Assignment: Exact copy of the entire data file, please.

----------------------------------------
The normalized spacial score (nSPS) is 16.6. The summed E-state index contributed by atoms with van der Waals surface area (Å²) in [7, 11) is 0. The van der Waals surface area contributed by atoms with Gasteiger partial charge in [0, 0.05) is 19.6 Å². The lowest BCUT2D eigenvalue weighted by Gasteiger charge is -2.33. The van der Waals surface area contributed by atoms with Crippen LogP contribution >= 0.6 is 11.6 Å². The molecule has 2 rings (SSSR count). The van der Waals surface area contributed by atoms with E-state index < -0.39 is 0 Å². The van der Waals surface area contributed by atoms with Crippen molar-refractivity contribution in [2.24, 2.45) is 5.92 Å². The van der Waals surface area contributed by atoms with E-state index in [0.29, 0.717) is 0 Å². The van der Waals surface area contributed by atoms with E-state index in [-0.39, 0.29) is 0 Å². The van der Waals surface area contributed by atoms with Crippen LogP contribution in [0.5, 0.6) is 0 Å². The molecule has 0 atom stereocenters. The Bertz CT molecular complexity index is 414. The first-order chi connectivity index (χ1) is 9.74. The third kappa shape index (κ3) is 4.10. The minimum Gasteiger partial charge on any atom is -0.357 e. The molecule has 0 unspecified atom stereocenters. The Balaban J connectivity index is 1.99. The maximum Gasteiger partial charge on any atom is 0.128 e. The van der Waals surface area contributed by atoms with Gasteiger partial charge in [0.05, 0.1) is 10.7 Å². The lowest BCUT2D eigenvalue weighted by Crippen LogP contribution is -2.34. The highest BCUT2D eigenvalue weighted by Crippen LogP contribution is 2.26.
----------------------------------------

The normalized spacial score (nSPS) is 16.6. The summed E-state index contributed by atoms with van der Waals surface area (Å²) in [7, 11) is 0. The van der Waals surface area contributed by atoms with Gasteiger partial charge in [0, 0.05) is 19.6 Å². The lowest BCUT2D eigenvalue weighted by Gasteiger charge is -2.33. The van der Waals surface area contributed by atoms with Crippen LogP contribution >= 0.6 is 11.6 Å². The molecule has 2 rings (SSSR count). The van der Waals surface area contributed by atoms with E-state index < -0.39 is 0 Å². The van der Waals surface area contributed by atoms with Crippen molar-refractivity contribution in [2.24, 2.45) is 5.92 Å². The van der Waals surface area contributed by atoms with E-state index in [0.29, 0.717) is 0 Å². The van der Waals surface area contributed by atoms with E-state index in [-0.39, 0.29) is 0 Å². The van der Waals surface area contributed by atoms with Crippen LogP contribution in [0.5, 0.6) is 0 Å². The molecule has 0 atom stereocenters. The Bertz CT molecular complexity index is 414. The first-order chi connectivity index (χ1) is 9.74. The third kappa shape index (κ3) is 4.10. The minimum Gasteiger partial charge on any atom is -0.357 e. The molecule has 0 unspecified atom stereocenters. The Balaban J connectivity index is 1.99. The maximum Gasteiger partial charge on any atom is 0.128 e. The van der Waals surface area contributed by atoms with Gasteiger partial charge in [0.05, 0.1) is 10.7 Å². The lowest BCUT2D eigenvalue weighted by Crippen LogP contribution is -2.34. The highest BCUT2D eigenvalue weighted by Crippen LogP contribution is 2.26.